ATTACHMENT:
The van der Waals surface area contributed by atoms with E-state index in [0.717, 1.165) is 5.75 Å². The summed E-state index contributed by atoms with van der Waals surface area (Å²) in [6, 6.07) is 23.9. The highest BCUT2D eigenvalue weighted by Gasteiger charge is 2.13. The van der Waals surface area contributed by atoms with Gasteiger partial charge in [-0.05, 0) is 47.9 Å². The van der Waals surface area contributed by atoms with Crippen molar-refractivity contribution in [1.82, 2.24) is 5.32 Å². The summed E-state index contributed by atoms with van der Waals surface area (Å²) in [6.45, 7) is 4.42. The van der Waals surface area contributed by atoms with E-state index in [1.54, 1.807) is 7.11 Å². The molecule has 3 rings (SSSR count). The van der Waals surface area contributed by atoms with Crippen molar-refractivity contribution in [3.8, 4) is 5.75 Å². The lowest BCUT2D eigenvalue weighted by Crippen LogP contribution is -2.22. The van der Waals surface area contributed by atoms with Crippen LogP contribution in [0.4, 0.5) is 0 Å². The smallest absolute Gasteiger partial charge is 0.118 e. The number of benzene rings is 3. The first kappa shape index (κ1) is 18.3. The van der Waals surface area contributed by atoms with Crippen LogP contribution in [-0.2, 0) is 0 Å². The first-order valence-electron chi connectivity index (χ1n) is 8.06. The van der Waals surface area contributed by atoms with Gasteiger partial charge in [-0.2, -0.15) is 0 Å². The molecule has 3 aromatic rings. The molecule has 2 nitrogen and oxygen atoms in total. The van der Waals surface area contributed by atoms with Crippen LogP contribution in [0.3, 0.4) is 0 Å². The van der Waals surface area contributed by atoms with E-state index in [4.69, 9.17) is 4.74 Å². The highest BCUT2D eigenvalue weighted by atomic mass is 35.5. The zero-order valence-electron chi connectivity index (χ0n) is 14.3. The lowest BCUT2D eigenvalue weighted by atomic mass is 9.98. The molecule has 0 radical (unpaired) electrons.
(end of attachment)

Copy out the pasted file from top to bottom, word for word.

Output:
The van der Waals surface area contributed by atoms with E-state index in [0.717, 1.165) is 5.75 Å². The summed E-state index contributed by atoms with van der Waals surface area (Å²) in [6, 6.07) is 23.9. The highest BCUT2D eigenvalue weighted by Gasteiger charge is 2.13. The van der Waals surface area contributed by atoms with Gasteiger partial charge in [-0.05, 0) is 47.9 Å². The van der Waals surface area contributed by atoms with Crippen molar-refractivity contribution in [1.82, 2.24) is 5.32 Å². The summed E-state index contributed by atoms with van der Waals surface area (Å²) in [6.45, 7) is 4.42. The van der Waals surface area contributed by atoms with E-state index in [1.54, 1.807) is 7.11 Å². The molecule has 3 rings (SSSR count). The van der Waals surface area contributed by atoms with Crippen molar-refractivity contribution in [3.8, 4) is 5.75 Å². The lowest BCUT2D eigenvalue weighted by Crippen LogP contribution is -2.22. The van der Waals surface area contributed by atoms with Crippen LogP contribution in [0.4, 0.5) is 0 Å². The smallest absolute Gasteiger partial charge is 0.118 e. The number of benzene rings is 3. The first kappa shape index (κ1) is 18.3. The van der Waals surface area contributed by atoms with Crippen LogP contribution in [-0.2, 0) is 0 Å². The first-order valence-electron chi connectivity index (χ1n) is 8.06. The van der Waals surface area contributed by atoms with Gasteiger partial charge in [-0.2, -0.15) is 0 Å². The molecule has 3 aromatic rings. The molecule has 2 nitrogen and oxygen atoms in total. The van der Waals surface area contributed by atoms with Crippen LogP contribution in [0.3, 0.4) is 0 Å². The van der Waals surface area contributed by atoms with E-state index in [4.69, 9.17) is 4.74 Å². The highest BCUT2D eigenvalue weighted by atomic mass is 35.5. The zero-order valence-electron chi connectivity index (χ0n) is 14.3. The lowest BCUT2D eigenvalue weighted by atomic mass is 9.98. The molecule has 0 radical (unpaired) electrons.